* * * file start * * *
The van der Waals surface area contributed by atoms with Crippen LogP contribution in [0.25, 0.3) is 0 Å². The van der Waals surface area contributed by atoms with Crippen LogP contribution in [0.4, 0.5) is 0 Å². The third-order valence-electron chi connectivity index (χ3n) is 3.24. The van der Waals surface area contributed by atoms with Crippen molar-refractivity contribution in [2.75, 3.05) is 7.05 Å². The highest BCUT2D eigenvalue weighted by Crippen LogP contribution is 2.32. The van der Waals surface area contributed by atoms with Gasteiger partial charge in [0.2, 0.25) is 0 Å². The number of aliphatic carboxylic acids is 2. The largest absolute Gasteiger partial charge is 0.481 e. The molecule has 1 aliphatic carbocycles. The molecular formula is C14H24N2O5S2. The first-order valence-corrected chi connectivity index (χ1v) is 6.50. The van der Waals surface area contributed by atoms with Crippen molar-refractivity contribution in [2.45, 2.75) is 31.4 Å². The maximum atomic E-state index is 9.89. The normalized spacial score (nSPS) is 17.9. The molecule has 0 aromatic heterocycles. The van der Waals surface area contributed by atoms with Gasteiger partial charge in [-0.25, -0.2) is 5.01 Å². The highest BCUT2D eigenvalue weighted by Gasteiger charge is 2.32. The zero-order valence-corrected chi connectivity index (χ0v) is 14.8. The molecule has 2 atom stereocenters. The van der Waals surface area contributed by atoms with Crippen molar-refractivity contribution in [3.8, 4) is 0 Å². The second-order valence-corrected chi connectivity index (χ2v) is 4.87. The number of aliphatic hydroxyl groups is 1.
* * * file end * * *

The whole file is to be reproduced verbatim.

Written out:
The van der Waals surface area contributed by atoms with Crippen LogP contribution in [0.25, 0.3) is 0 Å². The van der Waals surface area contributed by atoms with Crippen LogP contribution in [0.4, 0.5) is 0 Å². The third-order valence-electron chi connectivity index (χ3n) is 3.24. The van der Waals surface area contributed by atoms with Crippen molar-refractivity contribution in [2.75, 3.05) is 7.05 Å². The highest BCUT2D eigenvalue weighted by Crippen LogP contribution is 2.32. The van der Waals surface area contributed by atoms with Gasteiger partial charge in [0.2, 0.25) is 0 Å². The number of aliphatic carboxylic acids is 2. The largest absolute Gasteiger partial charge is 0.481 e. The molecule has 1 aliphatic carbocycles. The molecular formula is C14H24N2O5S2. The first-order valence-corrected chi connectivity index (χ1v) is 6.50. The van der Waals surface area contributed by atoms with Crippen molar-refractivity contribution in [2.45, 2.75) is 31.4 Å². The maximum atomic E-state index is 9.89. The normalized spacial score (nSPS) is 17.9. The molecule has 0 aromatic heterocycles. The van der Waals surface area contributed by atoms with Gasteiger partial charge in [-0.25, -0.2) is 5.01 Å². The highest BCUT2D eigenvalue weighted by Gasteiger charge is 2.32. The zero-order valence-corrected chi connectivity index (χ0v) is 14.8. The molecule has 2 atom stereocenters. The van der Waals surface area contributed by atoms with Crippen molar-refractivity contribution in [3.8, 4) is 0 Å². The second-order valence-corrected chi connectivity index (χ2v) is 4.87. The number of aliphatic hydroxyl groups is 1.